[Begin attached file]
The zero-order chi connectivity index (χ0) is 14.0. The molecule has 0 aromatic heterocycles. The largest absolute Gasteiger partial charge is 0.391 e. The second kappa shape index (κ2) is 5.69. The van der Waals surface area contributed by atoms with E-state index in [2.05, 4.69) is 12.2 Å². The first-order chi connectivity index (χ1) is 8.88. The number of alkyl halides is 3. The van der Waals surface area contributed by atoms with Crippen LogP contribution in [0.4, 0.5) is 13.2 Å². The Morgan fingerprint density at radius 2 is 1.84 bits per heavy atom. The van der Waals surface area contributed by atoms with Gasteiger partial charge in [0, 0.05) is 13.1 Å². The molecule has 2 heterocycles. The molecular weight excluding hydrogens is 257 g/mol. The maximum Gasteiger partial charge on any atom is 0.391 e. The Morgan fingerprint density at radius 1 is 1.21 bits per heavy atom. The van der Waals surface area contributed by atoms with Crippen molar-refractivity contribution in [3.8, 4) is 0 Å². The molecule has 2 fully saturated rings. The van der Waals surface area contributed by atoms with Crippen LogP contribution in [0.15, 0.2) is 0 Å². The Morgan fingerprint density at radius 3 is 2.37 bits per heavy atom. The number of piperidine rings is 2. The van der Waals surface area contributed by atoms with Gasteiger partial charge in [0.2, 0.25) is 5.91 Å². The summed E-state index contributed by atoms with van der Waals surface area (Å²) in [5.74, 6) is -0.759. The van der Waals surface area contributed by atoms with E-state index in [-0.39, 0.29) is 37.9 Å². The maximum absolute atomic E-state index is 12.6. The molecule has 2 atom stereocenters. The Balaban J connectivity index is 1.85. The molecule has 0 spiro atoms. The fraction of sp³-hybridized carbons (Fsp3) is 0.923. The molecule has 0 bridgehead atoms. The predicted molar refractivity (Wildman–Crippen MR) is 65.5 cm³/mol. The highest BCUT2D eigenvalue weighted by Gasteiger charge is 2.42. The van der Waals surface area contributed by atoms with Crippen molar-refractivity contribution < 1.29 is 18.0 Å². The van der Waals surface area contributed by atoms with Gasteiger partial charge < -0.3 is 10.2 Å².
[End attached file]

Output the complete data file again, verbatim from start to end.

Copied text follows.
The zero-order chi connectivity index (χ0) is 14.0. The molecule has 0 aromatic heterocycles. The largest absolute Gasteiger partial charge is 0.391 e. The second kappa shape index (κ2) is 5.69. The van der Waals surface area contributed by atoms with E-state index in [2.05, 4.69) is 12.2 Å². The first-order chi connectivity index (χ1) is 8.88. The number of alkyl halides is 3. The van der Waals surface area contributed by atoms with Crippen LogP contribution in [0.4, 0.5) is 13.2 Å². The Morgan fingerprint density at radius 2 is 1.84 bits per heavy atom. The van der Waals surface area contributed by atoms with Gasteiger partial charge in [0, 0.05) is 13.1 Å². The molecule has 2 heterocycles. The molecular weight excluding hydrogens is 257 g/mol. The maximum Gasteiger partial charge on any atom is 0.391 e. The Morgan fingerprint density at radius 1 is 1.21 bits per heavy atom. The van der Waals surface area contributed by atoms with Crippen molar-refractivity contribution in [3.8, 4) is 0 Å². The molecule has 2 fully saturated rings. The van der Waals surface area contributed by atoms with Crippen LogP contribution in [0.15, 0.2) is 0 Å². The Morgan fingerprint density at radius 3 is 2.37 bits per heavy atom. The number of piperidine rings is 2. The van der Waals surface area contributed by atoms with Gasteiger partial charge in [0.2, 0.25) is 5.91 Å². The summed E-state index contributed by atoms with van der Waals surface area (Å²) in [5.74, 6) is -0.759. The van der Waals surface area contributed by atoms with E-state index in [-0.39, 0.29) is 37.9 Å². The maximum absolute atomic E-state index is 12.6. The molecule has 2 atom stereocenters. The Balaban J connectivity index is 1.85. The molecule has 0 spiro atoms. The fraction of sp³-hybridized carbons (Fsp3) is 0.923. The molecule has 0 bridgehead atoms. The predicted molar refractivity (Wildman–Crippen MR) is 65.5 cm³/mol. The highest BCUT2D eigenvalue weighted by Gasteiger charge is 2.42. The van der Waals surface area contributed by atoms with Crippen molar-refractivity contribution < 1.29 is 18.0 Å². The van der Waals surface area contributed by atoms with Gasteiger partial charge < -0.3 is 10.2 Å².